It’s Time to Make Sleep A Priority
Getting enough sleep on a regular basis is an essential part of a healthy lifestyle. It is as important as the food you eat, the water you drink and the air you breathe. Yet a third of Canadian adults and school-aged kids are sleep deprived.
When life gets busy, it’s easy to push out bedtime routines or sacrifice a few hours of shut-eye to knock off a few more items on your to-do list. But recent studies and research have shown, sleep is vital to our overall wellness. This is especially true for children.
Sleep is an essential part of a healthy lifestyle for children as it directly impacts their mental and physical development. According to Dr. Rachel Dawkins from John Hopkins All Children’s Hospital, “… kids who regularly get an adequate amount of sleep have improved attention, behaviour, learning, memory, and overall mental and physical health.”
When your baby, child or teen is sleeping they alternate between two states of sleep – rapid eye movement (REM) and non-rapid eye movement (NREM) – giving their brain and body a chance to rest and recover. During REM sleep, our brains are active and this is when dreaming occurs. REM sleep stimulates areas of the brain used in learning and “may be important for normal brain development during infancy” given the amount of time babies spend in REM sleep. During NREM sleep, we are in a deep sleep and there is an increase of blood supply to muscles, energy is restored, tissue growth and repair happens, and important hormones are released to support growth and development.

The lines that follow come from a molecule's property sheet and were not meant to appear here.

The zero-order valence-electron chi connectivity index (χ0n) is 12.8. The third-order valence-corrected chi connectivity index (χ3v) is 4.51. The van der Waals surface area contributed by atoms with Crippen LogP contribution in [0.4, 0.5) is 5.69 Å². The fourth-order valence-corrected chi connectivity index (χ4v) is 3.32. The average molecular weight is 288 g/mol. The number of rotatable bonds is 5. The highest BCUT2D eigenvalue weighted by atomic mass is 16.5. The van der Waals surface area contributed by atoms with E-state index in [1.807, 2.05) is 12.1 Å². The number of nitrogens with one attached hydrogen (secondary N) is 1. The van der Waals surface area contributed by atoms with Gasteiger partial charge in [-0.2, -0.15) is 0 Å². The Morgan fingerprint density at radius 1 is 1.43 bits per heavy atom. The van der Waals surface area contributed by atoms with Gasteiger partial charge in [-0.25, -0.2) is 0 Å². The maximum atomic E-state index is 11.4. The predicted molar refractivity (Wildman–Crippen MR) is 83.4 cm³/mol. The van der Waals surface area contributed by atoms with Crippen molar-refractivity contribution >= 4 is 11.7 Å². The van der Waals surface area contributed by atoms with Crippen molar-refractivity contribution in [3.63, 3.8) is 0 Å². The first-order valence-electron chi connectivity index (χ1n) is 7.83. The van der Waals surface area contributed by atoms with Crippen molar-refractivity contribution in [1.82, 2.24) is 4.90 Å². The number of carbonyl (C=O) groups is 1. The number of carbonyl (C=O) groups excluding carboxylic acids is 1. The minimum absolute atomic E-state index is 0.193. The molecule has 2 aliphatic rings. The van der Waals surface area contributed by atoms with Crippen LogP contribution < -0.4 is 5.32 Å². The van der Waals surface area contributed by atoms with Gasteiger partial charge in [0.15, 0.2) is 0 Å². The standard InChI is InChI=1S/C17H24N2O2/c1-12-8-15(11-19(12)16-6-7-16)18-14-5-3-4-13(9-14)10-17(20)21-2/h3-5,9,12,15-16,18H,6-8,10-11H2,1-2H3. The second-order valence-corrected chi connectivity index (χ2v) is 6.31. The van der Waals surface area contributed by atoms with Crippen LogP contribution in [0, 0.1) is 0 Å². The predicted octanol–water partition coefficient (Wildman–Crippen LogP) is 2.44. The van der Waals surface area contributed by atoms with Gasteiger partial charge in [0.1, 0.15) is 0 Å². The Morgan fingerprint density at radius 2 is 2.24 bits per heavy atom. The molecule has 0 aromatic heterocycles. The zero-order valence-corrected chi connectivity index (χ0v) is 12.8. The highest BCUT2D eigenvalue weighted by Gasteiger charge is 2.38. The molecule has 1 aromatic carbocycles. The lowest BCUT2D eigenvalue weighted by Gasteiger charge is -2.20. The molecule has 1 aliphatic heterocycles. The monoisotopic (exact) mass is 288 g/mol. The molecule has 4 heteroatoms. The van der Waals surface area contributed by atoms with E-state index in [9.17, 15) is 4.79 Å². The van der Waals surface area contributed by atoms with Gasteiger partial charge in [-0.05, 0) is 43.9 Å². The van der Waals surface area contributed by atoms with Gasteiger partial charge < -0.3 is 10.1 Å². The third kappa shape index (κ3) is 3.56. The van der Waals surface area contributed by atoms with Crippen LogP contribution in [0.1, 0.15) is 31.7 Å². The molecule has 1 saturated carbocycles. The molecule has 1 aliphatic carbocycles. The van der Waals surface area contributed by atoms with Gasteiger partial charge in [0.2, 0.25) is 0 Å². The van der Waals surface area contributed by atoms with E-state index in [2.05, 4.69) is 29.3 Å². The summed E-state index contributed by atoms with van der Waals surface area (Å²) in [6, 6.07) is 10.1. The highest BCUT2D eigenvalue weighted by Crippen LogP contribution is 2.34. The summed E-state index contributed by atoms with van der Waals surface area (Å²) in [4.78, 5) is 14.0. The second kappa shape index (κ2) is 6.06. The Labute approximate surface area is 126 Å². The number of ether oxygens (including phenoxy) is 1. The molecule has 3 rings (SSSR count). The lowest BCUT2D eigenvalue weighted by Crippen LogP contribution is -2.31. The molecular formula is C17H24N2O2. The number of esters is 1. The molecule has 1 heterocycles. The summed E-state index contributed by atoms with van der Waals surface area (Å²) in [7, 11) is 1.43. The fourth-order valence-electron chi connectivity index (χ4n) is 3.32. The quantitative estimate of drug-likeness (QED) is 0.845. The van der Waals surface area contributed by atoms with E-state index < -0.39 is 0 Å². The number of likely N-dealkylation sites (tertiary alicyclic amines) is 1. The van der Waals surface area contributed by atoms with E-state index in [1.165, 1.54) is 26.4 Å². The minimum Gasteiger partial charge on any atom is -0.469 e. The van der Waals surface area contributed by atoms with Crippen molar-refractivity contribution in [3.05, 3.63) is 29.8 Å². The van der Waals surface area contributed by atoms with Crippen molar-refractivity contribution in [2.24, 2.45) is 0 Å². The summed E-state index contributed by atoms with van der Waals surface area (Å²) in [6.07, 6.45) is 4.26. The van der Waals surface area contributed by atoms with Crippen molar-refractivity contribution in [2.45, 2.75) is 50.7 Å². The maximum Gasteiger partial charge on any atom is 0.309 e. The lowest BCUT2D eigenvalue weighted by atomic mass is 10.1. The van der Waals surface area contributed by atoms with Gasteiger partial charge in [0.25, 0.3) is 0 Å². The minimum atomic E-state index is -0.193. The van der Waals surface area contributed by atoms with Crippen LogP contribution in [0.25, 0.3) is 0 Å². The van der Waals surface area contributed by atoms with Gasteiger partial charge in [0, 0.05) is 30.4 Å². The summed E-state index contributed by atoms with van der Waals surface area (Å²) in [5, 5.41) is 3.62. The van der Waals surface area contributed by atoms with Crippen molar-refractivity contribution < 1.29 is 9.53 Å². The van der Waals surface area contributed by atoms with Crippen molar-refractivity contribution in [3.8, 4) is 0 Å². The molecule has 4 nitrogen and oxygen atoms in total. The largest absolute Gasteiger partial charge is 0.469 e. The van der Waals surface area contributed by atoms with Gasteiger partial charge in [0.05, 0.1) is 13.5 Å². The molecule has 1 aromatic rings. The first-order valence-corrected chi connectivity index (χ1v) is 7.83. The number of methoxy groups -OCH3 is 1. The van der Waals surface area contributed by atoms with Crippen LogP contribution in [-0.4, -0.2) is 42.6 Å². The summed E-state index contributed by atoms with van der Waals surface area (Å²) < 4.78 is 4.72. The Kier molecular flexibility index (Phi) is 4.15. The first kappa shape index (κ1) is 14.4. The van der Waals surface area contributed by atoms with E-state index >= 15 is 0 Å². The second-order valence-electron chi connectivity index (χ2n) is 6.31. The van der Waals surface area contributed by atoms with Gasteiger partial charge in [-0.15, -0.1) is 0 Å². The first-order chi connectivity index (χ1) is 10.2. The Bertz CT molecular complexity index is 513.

We now understand why getting enough sleep is important, but how many hours of sleep should your child get on a regular basis? Sleep guidelines are based on age but keep in mind, every child is different. It may take time to find out what works best for your child. And if you have concerns about your child’s sleep patterns make sure to talk to your doctor.
Science tells us how important sleep is to our wellbeing. Research tells us, as a society we are generally sleep deprived. Now is the time to make sleep a priority. This is where sleep hygiene comes in.
Sleep hygiene are the habits and routines that are conducive to getting a good night’s rest. “Lifestyle changes such as going to bed at the same time each night; rising at the same time each morning; and turning off or removing televisions, computers, mobile devices from the bedroom, can help people get the healthy sleep they need,” says Wayne Giles, M.D., director of CDC’s Division of Population Health. Here are some tips to help get you started:
- Be consistent. Go to bed and wake at the same time each day, including weekends.
- Have a nightly bedtime routine. It sends a signal to your mind and body that it’s time to start winding down.
- Ensure your bedroom is quiet, dark, relaxing, and at a comfortable temperature.
- Remove electronic devices, such as smartphones, tablets or computers, from the bedroom.
- Be physically active during the day.
- For adults, avoid caffeine and alcohol before bedtime.